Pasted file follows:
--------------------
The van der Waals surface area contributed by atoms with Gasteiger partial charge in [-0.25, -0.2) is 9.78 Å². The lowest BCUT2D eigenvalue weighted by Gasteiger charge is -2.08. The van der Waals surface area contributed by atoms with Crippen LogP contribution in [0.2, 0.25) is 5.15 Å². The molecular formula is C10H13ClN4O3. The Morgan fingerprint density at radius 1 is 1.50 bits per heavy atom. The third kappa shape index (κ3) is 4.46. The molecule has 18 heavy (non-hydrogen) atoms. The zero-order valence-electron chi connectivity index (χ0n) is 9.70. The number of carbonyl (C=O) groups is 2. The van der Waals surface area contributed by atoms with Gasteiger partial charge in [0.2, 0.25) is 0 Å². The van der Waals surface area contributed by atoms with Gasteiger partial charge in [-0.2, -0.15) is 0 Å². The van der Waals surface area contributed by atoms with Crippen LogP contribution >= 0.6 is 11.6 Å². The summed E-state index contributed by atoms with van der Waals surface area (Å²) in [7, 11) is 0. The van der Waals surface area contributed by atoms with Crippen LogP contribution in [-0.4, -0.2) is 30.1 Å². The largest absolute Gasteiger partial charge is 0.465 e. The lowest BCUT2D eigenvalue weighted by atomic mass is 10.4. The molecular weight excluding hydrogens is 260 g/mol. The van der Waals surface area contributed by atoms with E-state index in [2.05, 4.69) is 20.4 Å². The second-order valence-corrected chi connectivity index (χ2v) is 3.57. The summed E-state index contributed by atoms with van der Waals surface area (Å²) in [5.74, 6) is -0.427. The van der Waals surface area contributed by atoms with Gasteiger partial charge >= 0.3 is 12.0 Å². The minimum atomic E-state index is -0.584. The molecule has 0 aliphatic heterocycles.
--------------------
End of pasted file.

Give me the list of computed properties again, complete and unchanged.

The van der Waals surface area contributed by atoms with Gasteiger partial charge in [-0.25, -0.2) is 9.78 Å². The lowest BCUT2D eigenvalue weighted by Gasteiger charge is -2.08. The van der Waals surface area contributed by atoms with Crippen LogP contribution in [0.2, 0.25) is 5.15 Å². The molecular formula is C10H13ClN4O3. The Morgan fingerprint density at radius 1 is 1.50 bits per heavy atom. The third kappa shape index (κ3) is 4.46. The molecule has 18 heavy (non-hydrogen) atoms. The zero-order valence-electron chi connectivity index (χ0n) is 9.70. The number of carbonyl (C=O) groups is 2. The van der Waals surface area contributed by atoms with Gasteiger partial charge in [0.2, 0.25) is 0 Å². The van der Waals surface area contributed by atoms with Gasteiger partial charge in [-0.2, -0.15) is 0 Å². The van der Waals surface area contributed by atoms with Crippen LogP contribution >= 0.6 is 11.6 Å². The summed E-state index contributed by atoms with van der Waals surface area (Å²) in [7, 11) is 0. The van der Waals surface area contributed by atoms with Crippen LogP contribution in [-0.4, -0.2) is 30.1 Å². The largest absolute Gasteiger partial charge is 0.465 e. The lowest BCUT2D eigenvalue weighted by atomic mass is 10.4. The molecular weight excluding hydrogens is 260 g/mol. The van der Waals surface area contributed by atoms with E-state index in [2.05, 4.69) is 20.4 Å². The second-order valence-corrected chi connectivity index (χ2v) is 3.57. The summed E-state index contributed by atoms with van der Waals surface area (Å²) in [5.74, 6) is -0.427. The van der Waals surface area contributed by atoms with Gasteiger partial charge >= 0.3 is 12.0 Å². The minimum atomic E-state index is -0.584. The molecule has 0 aliphatic heterocycles.